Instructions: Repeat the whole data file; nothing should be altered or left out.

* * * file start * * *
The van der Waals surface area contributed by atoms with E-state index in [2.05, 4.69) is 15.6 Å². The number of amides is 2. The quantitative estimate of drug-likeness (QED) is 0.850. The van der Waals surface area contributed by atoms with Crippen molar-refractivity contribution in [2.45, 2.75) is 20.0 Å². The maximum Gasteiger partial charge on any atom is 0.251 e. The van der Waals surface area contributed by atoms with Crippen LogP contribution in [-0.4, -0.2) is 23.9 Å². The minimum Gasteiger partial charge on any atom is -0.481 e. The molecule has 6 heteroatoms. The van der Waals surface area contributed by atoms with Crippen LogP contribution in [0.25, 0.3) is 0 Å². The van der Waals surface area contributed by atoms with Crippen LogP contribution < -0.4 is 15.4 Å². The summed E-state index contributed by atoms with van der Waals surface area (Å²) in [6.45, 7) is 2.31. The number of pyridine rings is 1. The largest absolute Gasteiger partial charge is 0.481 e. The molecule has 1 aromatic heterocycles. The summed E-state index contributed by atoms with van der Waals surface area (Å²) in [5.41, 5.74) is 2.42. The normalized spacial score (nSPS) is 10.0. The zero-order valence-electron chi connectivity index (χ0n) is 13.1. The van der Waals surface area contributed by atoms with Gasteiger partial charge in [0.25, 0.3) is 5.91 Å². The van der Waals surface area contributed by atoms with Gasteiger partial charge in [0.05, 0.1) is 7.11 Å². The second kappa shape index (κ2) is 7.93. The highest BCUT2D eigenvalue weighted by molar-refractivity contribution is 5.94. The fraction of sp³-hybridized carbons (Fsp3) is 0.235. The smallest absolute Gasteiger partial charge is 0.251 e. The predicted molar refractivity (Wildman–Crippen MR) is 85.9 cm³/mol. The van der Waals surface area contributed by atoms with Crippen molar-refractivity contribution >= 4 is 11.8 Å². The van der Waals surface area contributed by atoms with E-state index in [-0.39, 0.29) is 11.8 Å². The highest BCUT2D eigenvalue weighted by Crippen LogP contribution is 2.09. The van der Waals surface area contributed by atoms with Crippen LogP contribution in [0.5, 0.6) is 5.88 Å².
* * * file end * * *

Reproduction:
The van der Waals surface area contributed by atoms with E-state index in [2.05, 4.69) is 15.6 Å². The number of amides is 2. The quantitative estimate of drug-likeness (QED) is 0.850. The van der Waals surface area contributed by atoms with Crippen molar-refractivity contribution in [2.45, 2.75) is 20.0 Å². The maximum Gasteiger partial charge on any atom is 0.251 e. The van der Waals surface area contributed by atoms with Crippen LogP contribution in [-0.4, -0.2) is 23.9 Å². The minimum Gasteiger partial charge on any atom is -0.481 e. The molecule has 6 heteroatoms. The van der Waals surface area contributed by atoms with Crippen LogP contribution in [0.25, 0.3) is 0 Å². The van der Waals surface area contributed by atoms with Crippen LogP contribution < -0.4 is 15.4 Å². The summed E-state index contributed by atoms with van der Waals surface area (Å²) in [6.45, 7) is 2.31. The number of pyridine rings is 1. The largest absolute Gasteiger partial charge is 0.481 e. The molecule has 1 aromatic heterocycles. The summed E-state index contributed by atoms with van der Waals surface area (Å²) in [5.41, 5.74) is 2.42. The normalized spacial score (nSPS) is 10.0. The zero-order valence-electron chi connectivity index (χ0n) is 13.1. The van der Waals surface area contributed by atoms with Gasteiger partial charge in [0.25, 0.3) is 5.91 Å². The van der Waals surface area contributed by atoms with Gasteiger partial charge in [0.05, 0.1) is 7.11 Å². The second kappa shape index (κ2) is 7.93. The highest BCUT2D eigenvalue weighted by molar-refractivity contribution is 5.94. The fraction of sp³-hybridized carbons (Fsp3) is 0.235. The smallest absolute Gasteiger partial charge is 0.251 e. The predicted molar refractivity (Wildman–Crippen MR) is 85.9 cm³/mol. The van der Waals surface area contributed by atoms with Crippen molar-refractivity contribution >= 4 is 11.8 Å². The van der Waals surface area contributed by atoms with E-state index in [-0.39, 0.29) is 11.8 Å². The highest BCUT2D eigenvalue weighted by Crippen LogP contribution is 2.09. The van der Waals surface area contributed by atoms with Crippen LogP contribution in [0.5, 0.6) is 5.88 Å².